But poor Reuben was traumatised and after two days of trying to get join-up I still wasn't able to touch him. Each day he did get quieter and he took steps towards me but wouldn't come all the way. It was frustrating because I wanted to get some vetadine on the injury but couldn't yet.
The third colt, who was the one in my first message above - his name is Basil - he turned out to be more mature than I'd been informed. I realised he was four - now a stallion - and he behaved the same way as Reuben. He became quieter over the two days and I got within a metre of him, he stepped towards me but didn't come all the way to me.
I will be doing some more work with them this weekend so hope to continue the positive progress.
Before I left I worked some more with a rideable horse and was able to improve his standing still for mounting with the dually - and I rode him in the dually (first time for both of us) and it went really well. One more question while I'm thinking of it - is there a way to say 'see you later' to the horse in Equus? I sometimes feel there's such a strong bond happening and when I leave the horse it feels hard to do for both of us. Looking forward to your response. Thanks heaps for your input on the uni!

Miriam (Holland&Germany)
Hello! 100 lessons completed 150 lessons completed 200 lessons completed 250 lessons completed 300 lessons completed 350 lessons completed 400 lessons completed 450 lessons completed 500 lessons completed 550 lessons completed 600 lessons completed 650 lessons completed

Hi T.K.,
What good news, first of all your working with rescuehorses, they deserve it more than any other horse in the world! You seem to be making a good progress, give yourself and above all the horse all the time it needs. Nobody knows how long these horses have lived in the believe that humans are not to be trusted. One step at a time.
Let me try to go through your story:

Lightning Cloud- rewarding what is desirable and making uncomfortable what is undesirable is the road you have taken, I think you're doing a good job. What you describe is "learning", trying a response, finding out what was asked of him. Making the pawing uncomfortable is a good way to address this kind of behavior, sometimes ignoring might be an option, too.As long as you reward the "good" thing. He seems to be doing his utter best for you!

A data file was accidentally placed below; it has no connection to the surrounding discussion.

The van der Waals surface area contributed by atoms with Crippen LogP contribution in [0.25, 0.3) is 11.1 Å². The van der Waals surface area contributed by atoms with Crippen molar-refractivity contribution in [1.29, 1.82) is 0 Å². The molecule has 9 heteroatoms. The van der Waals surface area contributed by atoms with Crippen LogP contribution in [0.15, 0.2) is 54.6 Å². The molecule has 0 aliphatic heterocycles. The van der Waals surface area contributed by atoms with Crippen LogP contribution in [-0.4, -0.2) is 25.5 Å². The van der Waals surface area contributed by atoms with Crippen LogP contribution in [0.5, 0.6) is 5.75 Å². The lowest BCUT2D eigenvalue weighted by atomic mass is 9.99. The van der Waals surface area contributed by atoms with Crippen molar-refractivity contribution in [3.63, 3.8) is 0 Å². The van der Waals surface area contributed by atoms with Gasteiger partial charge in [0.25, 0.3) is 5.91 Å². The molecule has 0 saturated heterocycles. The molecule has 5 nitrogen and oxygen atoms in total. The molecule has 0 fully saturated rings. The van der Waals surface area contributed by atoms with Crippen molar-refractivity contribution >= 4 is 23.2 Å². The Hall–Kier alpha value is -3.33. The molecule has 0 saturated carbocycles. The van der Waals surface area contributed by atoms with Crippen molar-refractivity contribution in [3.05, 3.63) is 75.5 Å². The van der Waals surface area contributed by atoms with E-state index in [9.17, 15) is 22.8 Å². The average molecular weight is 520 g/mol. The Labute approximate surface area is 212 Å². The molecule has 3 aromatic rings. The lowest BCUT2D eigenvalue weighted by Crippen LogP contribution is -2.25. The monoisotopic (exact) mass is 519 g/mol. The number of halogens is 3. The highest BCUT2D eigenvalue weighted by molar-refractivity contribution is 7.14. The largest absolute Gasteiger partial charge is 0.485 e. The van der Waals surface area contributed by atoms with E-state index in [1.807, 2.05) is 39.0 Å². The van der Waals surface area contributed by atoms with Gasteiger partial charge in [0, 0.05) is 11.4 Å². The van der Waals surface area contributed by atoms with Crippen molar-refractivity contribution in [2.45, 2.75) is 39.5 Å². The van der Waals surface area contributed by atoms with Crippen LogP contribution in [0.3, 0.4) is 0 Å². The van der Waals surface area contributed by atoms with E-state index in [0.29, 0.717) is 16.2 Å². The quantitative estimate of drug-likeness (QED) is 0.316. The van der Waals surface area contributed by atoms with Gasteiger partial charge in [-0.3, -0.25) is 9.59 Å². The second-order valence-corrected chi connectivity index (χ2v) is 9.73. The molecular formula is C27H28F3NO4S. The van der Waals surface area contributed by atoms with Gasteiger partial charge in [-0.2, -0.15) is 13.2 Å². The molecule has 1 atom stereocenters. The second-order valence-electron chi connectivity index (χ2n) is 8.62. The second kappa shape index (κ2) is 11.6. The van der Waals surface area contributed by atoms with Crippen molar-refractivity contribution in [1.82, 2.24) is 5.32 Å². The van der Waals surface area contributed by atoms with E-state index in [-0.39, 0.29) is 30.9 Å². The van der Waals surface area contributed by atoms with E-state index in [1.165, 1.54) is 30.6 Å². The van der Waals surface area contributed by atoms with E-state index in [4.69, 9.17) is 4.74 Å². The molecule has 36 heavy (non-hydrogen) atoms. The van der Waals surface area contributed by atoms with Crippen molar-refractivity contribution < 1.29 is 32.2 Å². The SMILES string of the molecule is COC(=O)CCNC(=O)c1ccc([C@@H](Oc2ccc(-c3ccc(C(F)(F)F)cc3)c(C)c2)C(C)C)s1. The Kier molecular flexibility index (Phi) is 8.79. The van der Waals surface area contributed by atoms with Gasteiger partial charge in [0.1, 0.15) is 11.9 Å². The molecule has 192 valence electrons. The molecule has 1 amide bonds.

Reuben- To be able to draw him to you, it might be an option to walk away from him instead of standing still, be very passive, like in the Join-up lesson on this Uni " my horse won't come to me", Monty deepens the request by taking a few steps away. No preditor would ever walk away from his prey if at such a close distance. Another option could be mounting the rideable horse and try to approach from the saddle, using the same principles as in Join-up. Like the headshy horse Monty described the other day in the newsletter.

Basil- He seems to have some more confidence, try the "walking-away"-tactic, he will come around, if you're consistent and fair and show him you know his language.

This brings me to your last question, horses live "in the moment", but will remembering good experiences. So if you give the horse a good rub and have some "quality-time" before turning him out after work, he will remember the pleasant feeling you left off with.
Ending every lesson and every session on a positive note contributes a lot to this concept.
Another thing you might want to try is just entering the paddock and be there without an agenda. This is something humans hardly ever do, mostly they enter and take the horse out for work. Become a quiet association to the horse, he'll remember you!
Keep the good work going, thank you for encouraging me on this forum, it's a great tool for learning on all sides of the spectrum.